Handcuffing Cities to Help Telecom Giants
Carriers are pushing states and the FCC to constrain public rights. They say it’s for the mythical “5G.” We should be very skeptical.
By Susan Crawford
Mar 29 2017
It’s good to be one of the handful of companies controlling data transmission in America. It’s even better — from their perspective — to avoid oversight. And it’s best of all to be a carrier that gets government to actually stop existing oversight. The stagnant telecommunications industry in America has long pursued the second of those goals — avoiding oversight, or even long-range thinking that would favor the interests of all other businesses and all other Americans over those of AT&T, Verizon, Charter, and Comcast — by proclaiming that there is something really magnificent coming any day now from the industry that will make anything regulators are worrying about irrelevant.
And now that technique is at the heart of achieving Goal Three—wiping out oversight. Case in point: Right now, plans are being implemented at the FCC and at least 17 state legislatures to block cities from constraining uses of their rights-of-way by private cellular companies for 5G deployments that — you guessed it — are coming any day now. In other words, if a city wants to set up a fair and competitive system that favors competitors, citizens, and long-range goals instead of the interests of a single big company—well, that would be illegal. This nationwide effort is aimed at, effectively, privatizing public rights of way.
What’s the justification? Here’s the argument the cellular industry — itself mostly a duopoly of AT&T and Verizon, with Sprint and T-Mobile together accounting for about 30 percent of the market — is making at every level:
• We’re in a big hurry to lower the costs of deployment of advanced wireless systems, nicknamed 5G;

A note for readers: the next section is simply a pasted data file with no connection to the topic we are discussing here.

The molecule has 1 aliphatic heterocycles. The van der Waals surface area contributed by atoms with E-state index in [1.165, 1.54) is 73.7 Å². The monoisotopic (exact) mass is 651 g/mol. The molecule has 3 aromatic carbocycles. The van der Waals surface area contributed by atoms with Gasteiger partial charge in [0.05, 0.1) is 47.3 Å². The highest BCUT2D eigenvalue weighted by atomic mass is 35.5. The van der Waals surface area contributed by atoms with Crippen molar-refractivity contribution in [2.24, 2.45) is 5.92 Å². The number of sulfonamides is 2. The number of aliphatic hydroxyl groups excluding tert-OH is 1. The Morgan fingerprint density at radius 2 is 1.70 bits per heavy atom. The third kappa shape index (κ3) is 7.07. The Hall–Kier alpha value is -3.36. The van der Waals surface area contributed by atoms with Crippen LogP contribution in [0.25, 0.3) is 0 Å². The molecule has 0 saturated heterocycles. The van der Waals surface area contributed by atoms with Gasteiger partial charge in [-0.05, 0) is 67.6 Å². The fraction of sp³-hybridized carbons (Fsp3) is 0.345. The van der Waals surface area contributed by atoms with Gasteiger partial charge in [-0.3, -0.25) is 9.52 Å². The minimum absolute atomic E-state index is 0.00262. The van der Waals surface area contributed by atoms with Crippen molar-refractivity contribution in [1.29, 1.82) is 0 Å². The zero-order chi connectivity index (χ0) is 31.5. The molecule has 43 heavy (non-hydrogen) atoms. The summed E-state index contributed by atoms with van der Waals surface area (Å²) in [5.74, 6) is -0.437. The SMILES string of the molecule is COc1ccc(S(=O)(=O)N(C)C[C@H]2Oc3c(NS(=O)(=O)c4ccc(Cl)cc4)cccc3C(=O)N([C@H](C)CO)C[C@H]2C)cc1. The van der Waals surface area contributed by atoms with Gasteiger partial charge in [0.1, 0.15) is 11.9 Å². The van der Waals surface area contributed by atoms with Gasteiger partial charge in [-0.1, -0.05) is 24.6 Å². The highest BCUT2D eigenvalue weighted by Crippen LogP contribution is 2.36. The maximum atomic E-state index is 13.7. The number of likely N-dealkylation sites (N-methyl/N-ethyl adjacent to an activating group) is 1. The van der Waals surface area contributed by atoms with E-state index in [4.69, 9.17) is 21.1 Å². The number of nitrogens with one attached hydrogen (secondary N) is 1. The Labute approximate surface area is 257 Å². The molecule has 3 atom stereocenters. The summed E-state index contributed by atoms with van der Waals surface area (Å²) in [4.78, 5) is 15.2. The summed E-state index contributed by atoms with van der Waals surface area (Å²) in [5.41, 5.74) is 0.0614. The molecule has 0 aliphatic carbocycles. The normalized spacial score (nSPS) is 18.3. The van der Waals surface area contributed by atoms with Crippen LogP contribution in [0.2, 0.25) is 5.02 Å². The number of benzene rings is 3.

• If you could stop these cities from constraining uses of their public rights-of-way, we could save money when we do these installations;
• If we saved money by getting these pesky localities out of the way, we’d be freed up to invest more in high-speed internet access, including in rural areas;
• In fact, if we installed more 5G we’d solve all your internet access problems — who needs wires when we’ve got wireless?
Every step of this argument is misleading. And the whole widespread, multi-level, fast-moving effort is a distraction from the country’s real internet access problems. But it takes a couple of sentences to explain why, and so in the meantime credulous state legislators are falling all over themselves passing bills aimed at wiping out the future ability of a city to control its own data destiny.
There is an alternative that makes much more sense. Cities need to figure out — quickly — how to require neutral wireless infrastructure to be shared by all industry players, at a reasonable, neutral cost to any requestor. Cities need to ensure that they have ample dark fiber available at a reasonable cost for all of those wireless interconnection points and for all wired competitors. States and rural areas need to figure out how to provide collateral that would incentivize private investment in fiber systems in less-thickly-populated areas; we need substantial public backing in order to create that collateral, which may take the form of bonds.